At Home with the Masters
Recently, I had the good fortune to spend a weekend with Ian Kirby and Frank Klausz. While it was a working weekend (they are each building a workbench that will be featured in our September/October print magazine … cool, huh?), I felt very lucky to spend time with these two scions of the craft. To be sure, there was some awesome woodworking to examine and photograph. And the things I learned simply hanging out with the two of them would make most of you green with jealousy. And their gracious hospitality was a joy to experience. But as I reflect back, what I find most heartening was the affiliation that I shared with Frank and Ian.
That a boy from the “provinces” could hang out with the premier woodworkers in America: one a Hungarian immigrant who ended up building furniture for Malcolm Forbes and Jackie Onassis; the other a degreed educator from London University and the ultimate practitioner of the British Arts and Crafts method, and feel right at home was remarkable. And that is the essence of the woodworking community. All of us who are woodworkers, regardless of skill, share in that community — and we are all better for it.
– Rob Johnstone, Woodworker’s Journal
For most of the thousands who visit every year, it’s a once- or maybe twice-in-a lifetime chance to experience a few hours in Colonial America. For Williamsburg craftsmen like Mack Headley, however, it’s an everyday experience.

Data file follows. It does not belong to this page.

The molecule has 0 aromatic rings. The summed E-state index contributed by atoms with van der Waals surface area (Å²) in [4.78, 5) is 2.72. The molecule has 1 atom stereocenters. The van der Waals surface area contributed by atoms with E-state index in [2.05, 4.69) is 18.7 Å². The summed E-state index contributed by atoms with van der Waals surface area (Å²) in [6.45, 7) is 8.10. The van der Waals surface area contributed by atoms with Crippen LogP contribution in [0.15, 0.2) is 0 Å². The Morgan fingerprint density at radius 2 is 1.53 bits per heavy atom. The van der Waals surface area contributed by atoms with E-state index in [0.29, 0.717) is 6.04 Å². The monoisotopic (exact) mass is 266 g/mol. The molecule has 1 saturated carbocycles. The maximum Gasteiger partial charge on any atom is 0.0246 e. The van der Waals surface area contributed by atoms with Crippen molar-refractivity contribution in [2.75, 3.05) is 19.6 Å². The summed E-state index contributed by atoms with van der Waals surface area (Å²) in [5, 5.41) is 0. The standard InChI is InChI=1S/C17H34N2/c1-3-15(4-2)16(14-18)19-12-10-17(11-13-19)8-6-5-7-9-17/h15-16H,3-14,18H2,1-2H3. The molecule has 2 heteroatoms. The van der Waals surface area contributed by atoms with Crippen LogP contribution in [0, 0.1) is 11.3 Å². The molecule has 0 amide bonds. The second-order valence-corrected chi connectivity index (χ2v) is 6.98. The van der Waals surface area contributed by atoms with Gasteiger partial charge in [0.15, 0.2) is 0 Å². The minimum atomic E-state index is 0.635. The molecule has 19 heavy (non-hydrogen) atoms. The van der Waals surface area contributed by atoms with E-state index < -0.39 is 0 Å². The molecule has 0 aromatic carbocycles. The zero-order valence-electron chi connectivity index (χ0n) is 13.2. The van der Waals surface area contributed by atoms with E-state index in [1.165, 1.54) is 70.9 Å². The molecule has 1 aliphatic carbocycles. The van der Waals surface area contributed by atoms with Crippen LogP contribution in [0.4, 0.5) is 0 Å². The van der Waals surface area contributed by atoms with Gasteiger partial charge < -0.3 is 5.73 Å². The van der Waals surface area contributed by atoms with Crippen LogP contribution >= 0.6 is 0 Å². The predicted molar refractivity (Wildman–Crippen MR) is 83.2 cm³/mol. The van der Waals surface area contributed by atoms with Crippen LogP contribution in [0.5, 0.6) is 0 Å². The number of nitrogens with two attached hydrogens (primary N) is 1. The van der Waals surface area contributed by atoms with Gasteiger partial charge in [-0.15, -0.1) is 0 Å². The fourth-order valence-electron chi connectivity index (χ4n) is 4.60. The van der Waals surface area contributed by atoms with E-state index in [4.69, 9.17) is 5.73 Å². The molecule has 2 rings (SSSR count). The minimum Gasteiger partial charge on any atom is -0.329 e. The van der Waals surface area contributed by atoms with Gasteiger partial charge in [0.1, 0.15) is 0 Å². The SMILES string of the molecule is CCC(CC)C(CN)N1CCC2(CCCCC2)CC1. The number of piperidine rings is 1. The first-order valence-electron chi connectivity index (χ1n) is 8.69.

This machine designer set his sights on a making a router faceplate and jig to finish up a window and the outcome is impressive.
Whenever I drill the 16mm dowel with a 9mm drill it ends up exploding out the back like a 9mm exit wound. Any ideas on a jig?
I only work with pine at this point, which as you know, is often bowed or otherwise warped enough to see the curvature. So do I want a jointer or a planer to correct this?
I have inherited my grandfather’s old woodworking bench. I have a lot of emotional attachment to it and wonder if there’s a way of renewing the surface to get rid of the nicks, scratches and so forth.
Now that you’re a grown woodworker – with all the tools strewn across your shop to prove it – it’s the Stud Buddy that’s ready to lend you a hand.
Woodworkers chime in with their responses to previous eZine issues, commenting on everything from Freedom Pens to Carpenter’s PAL.